Making sense of stock charts
Traditional Stock Charts can Mislead

Almost every stock chart presents incomplete data for a security’s total return.  Simply put, stock charts don’t reflect dividends and distributions.  Stock charts simply show price data.  A handful of charts superimpose dividends over the price data.  Such charts are an improvement, but require mental gymnastics to correctly interpret total return.

At the end of the year, I suspect the vast majority of investors are much more interested in how much money they made than whether their profits come from asset appreciation, dividends, interest or other distributions.  In the case of tax-differed or tax-exempt accounts (such as IRA, Roth IRAs, 401k, etc. accounts) the source of returns is unimportant.  Naturally, for other portfolios, some types of return are more tax-advantaged than others.  In one case I tried to persuade a relative that MUB (iShares S&P National AMT-Free Muni Bd) was a good investment for them in spite of it’s chart, because the chart did not show the positive tax impact of tax-exempt income.

Our minds see what they want to see.  When we compare two stocks (or ETFs) we often have a slight bias towards one.  If we see what we want in a stock’s chart, we may look past the dividend annotations and make a incorrect decision.

This 1-year chart comparing two ETFs illustrates this point.  These two ETFs track each other reasonably well until Dec 16th, where there is a sharp drop in PBP.  This large dip reflects the effect of a large distribution of roughly 10%.  Judging strictly by the price data, it at first appears that SPY beats PBP by 7%.  When factoring the yield of PBP, about 10.1%, and SPY, roughly 1.9%, shows a 1.2% 1-year out-performance by PBP.  First appearances show SPY outperforming;  a little math shows PBP outperforming.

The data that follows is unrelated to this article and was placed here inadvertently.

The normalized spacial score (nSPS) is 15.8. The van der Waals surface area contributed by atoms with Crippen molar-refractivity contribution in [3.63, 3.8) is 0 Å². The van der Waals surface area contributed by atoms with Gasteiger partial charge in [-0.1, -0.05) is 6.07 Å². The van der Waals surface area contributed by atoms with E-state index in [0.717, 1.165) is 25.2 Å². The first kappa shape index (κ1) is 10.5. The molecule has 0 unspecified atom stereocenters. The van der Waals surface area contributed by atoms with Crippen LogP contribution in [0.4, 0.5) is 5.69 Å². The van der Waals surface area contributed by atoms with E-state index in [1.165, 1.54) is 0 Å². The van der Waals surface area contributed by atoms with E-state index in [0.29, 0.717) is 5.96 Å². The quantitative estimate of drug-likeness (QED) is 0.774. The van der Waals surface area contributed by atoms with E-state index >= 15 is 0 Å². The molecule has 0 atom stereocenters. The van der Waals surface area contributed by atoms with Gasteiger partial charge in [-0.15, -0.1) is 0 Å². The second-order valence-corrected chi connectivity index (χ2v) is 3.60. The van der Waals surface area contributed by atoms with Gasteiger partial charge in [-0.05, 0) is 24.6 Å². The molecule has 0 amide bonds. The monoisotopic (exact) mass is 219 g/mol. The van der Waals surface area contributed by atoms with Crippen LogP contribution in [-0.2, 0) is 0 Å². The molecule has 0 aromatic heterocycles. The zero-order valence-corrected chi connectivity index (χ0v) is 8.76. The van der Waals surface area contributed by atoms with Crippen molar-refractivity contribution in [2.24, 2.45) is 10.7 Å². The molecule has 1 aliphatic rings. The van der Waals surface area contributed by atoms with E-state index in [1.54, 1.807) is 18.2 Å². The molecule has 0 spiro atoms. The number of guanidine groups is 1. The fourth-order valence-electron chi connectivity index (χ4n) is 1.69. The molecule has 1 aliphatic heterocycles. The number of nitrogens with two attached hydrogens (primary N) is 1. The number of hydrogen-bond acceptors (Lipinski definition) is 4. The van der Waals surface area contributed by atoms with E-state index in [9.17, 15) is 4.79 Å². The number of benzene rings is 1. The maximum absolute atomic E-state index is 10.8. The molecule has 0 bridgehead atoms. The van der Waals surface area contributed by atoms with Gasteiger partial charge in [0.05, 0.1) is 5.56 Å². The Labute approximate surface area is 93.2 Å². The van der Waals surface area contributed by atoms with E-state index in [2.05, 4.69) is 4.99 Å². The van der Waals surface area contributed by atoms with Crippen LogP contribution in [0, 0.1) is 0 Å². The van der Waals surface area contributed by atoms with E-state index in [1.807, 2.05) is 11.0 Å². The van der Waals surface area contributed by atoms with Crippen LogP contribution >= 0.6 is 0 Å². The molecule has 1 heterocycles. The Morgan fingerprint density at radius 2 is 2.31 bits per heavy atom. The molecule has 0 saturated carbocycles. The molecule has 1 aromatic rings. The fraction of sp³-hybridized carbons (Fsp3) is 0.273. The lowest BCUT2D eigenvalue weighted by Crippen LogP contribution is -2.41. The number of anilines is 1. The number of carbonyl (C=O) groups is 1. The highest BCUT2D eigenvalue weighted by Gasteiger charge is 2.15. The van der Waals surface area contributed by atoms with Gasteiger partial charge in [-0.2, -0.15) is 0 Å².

Yahoo! Finance provides raw data adjusted for dividends and distributions.  Using the 1-year start and end data shows SPY returning a net 3.77%, and PBP returning a net 4.96%.  The delta shows a 1.19% out performance by PBP.  Yahoo! Finance’s table have all the right data;  I would love to see Yahoo! add an option to display this adjusted-price data graphically.

Total return is not a new concept.  Bill Gross was very insightful in naming PIMCO’s “Total Return” lineup of funds over 25 years ago.  Many mutual funds provide total return charts.  For instance, Vanguard provides total return charts for investments such as Vanguard Total Stock Market Index Fund Admiral Shares.  I am pleased to see Fidelity offering similar charts for ETFs in research “performance” reports for its customers.  Unfortunately, I have not found a convenient way to superimpose two total-return charts.

While traditional stock and ETF charts do not play a large roll in my investment decisions, I do look at them when evaluating potential additions to my investment portfolio.  When I do look at charts, I’d prefer to have the option of looking at total return charts rather than “old fashioned” price charts.

That said, I prefer to use quantitative portfolio analysis as my primary asset allocation technology.  For such analysis I compute total return data for each asset from price data and distribution data, assuming reinvestment.  Reformatting asset data in this way allows HAL0 portfolio-optimization software to directly compare different asset classes (gold, commodities, stock ETFs, bond ETFs, leveraged ETFs, etc).  Moreover, such pre-formatting allows faster computation of risk for various asset allocations within a portfolio.

A large part of my vision for Sigma1 is revolutionizing how investors and money managers visualize and conceptualize portfolio construction.  The key pieces of that conceptual revolution are:

  1. Rethinking return to always mean total return.
  2. Rethinking risk to mean something other than variance or standard deviation.

Many already think of total return as the key measure of raw portfolio performance.  It is odd, then, that so many charts display something other than total return.  And some would like to measure, manage, and model risk in more robust ways.  A major obstacle to alternate risk measures is a dearth of financial portfolio optimization tools that work with PMPT models such as semi-variance.

HAL0 is designed from the ground up to address the goals of optimizing portfolios based on total return and a wide variety of advanced, more-robust risk models.  (And, yes, total return can be defined in terms of after-tax total return, if desired.)

Disclosure:  I have long positions in SPY, the Vanguard Total Stock Market Index, and PBP.





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